Architecture

Llanelwedd church consists of a nave, chancel, north aisle, south porch and west tower. It is oriented north-east/south-west, but 'ecclesiastical east' is adopted for descriptive purposes.

Fabrics: 'A' is formed of generally small, irregular lumps of olive-grey sedimentary rock (?gritstone), randomly coursed; selected blocks of same material used for quoins. 'B' is of medium to large blocks of grey (?)sandstone, randomly coursed; quoins of same material. 'C' is of mixed grey, olive and brown blocks of sandstone, many irregularly shaped, irregularly coursed. 'D' is of slabs of brown and pink sandstone, randomly coursed and showing traces of former limewash; random coursing.

'A', 'C' and 'D' are medieval, though appearance of 'C' often heralds re-use; 'B' is 19thC.

Roofs: slates though of varying type, the most recent on the north side. Cross finials at east ends of both nave and chancel.

Drainage: no obvious trenches although there is a depression beside the side of the north aisle.

Exterior

Tower. General. Plain with no batter or string-courses, but machicolations beneath the parapet in pink sandstone (a Victorian feature); and a low pyramidal roof surmounted by a cross. Considered by Haslam to be essentially 14thC.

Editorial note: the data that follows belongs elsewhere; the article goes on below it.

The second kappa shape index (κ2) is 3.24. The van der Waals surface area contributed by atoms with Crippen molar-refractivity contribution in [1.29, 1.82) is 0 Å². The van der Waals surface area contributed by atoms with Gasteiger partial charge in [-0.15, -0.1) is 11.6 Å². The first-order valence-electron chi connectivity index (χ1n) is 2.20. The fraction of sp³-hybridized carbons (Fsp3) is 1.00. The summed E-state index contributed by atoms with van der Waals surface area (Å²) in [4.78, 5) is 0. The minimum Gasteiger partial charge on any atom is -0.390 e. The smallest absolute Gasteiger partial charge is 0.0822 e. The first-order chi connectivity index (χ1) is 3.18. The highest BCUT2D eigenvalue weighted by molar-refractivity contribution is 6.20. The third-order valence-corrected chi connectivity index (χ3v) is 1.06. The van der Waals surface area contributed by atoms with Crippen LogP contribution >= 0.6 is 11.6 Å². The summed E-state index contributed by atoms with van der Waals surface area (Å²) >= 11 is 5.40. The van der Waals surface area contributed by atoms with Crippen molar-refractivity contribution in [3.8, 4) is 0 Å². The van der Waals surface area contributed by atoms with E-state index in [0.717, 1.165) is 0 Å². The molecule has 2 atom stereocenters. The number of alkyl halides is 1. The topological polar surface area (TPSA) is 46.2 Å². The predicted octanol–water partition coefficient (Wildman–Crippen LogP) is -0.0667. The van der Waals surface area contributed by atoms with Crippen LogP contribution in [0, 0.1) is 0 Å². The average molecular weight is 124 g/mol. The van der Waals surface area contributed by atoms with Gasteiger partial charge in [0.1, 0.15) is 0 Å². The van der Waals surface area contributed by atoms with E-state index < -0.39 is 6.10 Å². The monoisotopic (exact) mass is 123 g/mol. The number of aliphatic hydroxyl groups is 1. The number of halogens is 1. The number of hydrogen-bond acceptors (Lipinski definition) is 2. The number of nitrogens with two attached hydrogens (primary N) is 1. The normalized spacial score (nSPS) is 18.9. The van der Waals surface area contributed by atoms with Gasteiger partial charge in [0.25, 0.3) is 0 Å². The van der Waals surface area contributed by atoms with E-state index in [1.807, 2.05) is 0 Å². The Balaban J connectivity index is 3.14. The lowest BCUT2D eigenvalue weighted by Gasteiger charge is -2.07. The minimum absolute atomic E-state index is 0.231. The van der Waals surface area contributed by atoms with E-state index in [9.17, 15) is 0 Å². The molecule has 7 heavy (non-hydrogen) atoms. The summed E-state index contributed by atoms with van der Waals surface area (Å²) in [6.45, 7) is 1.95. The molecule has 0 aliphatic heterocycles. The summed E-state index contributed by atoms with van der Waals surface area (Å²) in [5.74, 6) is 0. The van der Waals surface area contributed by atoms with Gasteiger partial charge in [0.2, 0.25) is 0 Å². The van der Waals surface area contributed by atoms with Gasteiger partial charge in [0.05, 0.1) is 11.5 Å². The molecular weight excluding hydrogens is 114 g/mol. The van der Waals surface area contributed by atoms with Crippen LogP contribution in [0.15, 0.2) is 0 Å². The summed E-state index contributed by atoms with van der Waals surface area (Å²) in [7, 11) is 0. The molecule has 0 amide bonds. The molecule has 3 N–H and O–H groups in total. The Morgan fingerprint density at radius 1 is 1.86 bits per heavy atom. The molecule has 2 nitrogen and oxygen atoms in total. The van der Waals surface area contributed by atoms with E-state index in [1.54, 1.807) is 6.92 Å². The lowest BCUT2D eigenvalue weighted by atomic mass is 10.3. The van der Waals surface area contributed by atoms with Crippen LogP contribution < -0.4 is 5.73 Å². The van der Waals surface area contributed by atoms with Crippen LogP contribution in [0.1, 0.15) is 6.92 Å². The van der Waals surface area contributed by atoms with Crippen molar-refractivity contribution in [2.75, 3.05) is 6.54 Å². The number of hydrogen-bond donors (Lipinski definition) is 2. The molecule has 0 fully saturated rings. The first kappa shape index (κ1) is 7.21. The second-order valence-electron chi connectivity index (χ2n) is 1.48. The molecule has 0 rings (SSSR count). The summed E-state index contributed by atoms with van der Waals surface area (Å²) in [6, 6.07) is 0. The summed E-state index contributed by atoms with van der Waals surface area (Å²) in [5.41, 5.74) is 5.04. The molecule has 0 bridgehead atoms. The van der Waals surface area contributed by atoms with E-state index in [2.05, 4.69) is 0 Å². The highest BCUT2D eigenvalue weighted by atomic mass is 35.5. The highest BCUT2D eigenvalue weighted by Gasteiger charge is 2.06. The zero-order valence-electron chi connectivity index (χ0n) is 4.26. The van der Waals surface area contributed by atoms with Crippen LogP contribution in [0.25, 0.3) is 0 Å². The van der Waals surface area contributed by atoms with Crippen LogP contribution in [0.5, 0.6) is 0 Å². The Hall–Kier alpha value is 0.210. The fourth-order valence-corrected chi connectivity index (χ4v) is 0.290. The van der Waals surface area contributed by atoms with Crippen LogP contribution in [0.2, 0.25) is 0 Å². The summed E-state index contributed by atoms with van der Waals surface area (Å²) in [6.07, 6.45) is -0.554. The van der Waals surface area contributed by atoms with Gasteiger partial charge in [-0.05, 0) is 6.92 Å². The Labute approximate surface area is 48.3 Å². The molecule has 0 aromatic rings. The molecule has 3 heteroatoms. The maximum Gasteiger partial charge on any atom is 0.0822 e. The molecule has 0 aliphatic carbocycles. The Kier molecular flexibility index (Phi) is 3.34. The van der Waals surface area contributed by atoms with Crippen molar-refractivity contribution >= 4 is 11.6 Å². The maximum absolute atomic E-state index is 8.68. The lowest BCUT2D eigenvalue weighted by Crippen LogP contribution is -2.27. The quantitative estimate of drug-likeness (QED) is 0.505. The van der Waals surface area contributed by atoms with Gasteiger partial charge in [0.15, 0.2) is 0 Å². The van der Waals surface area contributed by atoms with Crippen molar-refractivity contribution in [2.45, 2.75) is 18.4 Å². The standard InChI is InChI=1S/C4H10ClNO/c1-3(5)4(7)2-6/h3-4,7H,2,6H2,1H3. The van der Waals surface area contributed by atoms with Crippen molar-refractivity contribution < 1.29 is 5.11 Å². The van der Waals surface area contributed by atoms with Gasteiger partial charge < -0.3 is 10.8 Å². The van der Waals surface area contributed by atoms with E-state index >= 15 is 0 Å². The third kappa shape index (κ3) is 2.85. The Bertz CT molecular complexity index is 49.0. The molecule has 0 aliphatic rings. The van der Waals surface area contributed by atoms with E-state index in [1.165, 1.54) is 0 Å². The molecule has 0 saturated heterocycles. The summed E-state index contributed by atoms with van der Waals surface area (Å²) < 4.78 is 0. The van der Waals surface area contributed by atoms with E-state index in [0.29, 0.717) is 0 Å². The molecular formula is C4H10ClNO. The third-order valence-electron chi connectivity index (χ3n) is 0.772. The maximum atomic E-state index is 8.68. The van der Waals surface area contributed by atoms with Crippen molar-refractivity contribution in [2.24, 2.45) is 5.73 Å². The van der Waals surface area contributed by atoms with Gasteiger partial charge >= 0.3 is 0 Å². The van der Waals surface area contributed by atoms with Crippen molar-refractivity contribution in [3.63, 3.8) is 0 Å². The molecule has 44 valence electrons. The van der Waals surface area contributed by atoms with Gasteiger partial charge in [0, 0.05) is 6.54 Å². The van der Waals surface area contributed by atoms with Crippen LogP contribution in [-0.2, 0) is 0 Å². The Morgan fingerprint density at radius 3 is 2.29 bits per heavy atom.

North wall: chamfered rectangular window in pink sandstone at ground level; inserted though this is not obvious. Above this is a simple slit window without chamfers. Belfry lit by paired lancets, chamfered in pink sandstone, louvred. All in 'A', but from the level of the belfry windows in 'B'. Oil tank and vegetation disguise lower part of wall.

East wall: apex of nave roof reaches to base of belfry windows; these as on north side. Fabric 'B' from lower part of these windows upwards.

South wall: exactly as north wall but clear signs that ground floor window inserted. Change in masonry from 'A' to 'B' could be from below belfry window.

West wall: lower part of wall hidden by boiler house and store-shed. Slit window in pink sandstone and belfry window as on north side. 'B' from below belfry window level. 1877 faculty indicates that at least some part of this wall rebuilt.

Nave. North wall: fabric 'C'; plain.

East wall: visible for a maximum of 0.4m above chancel.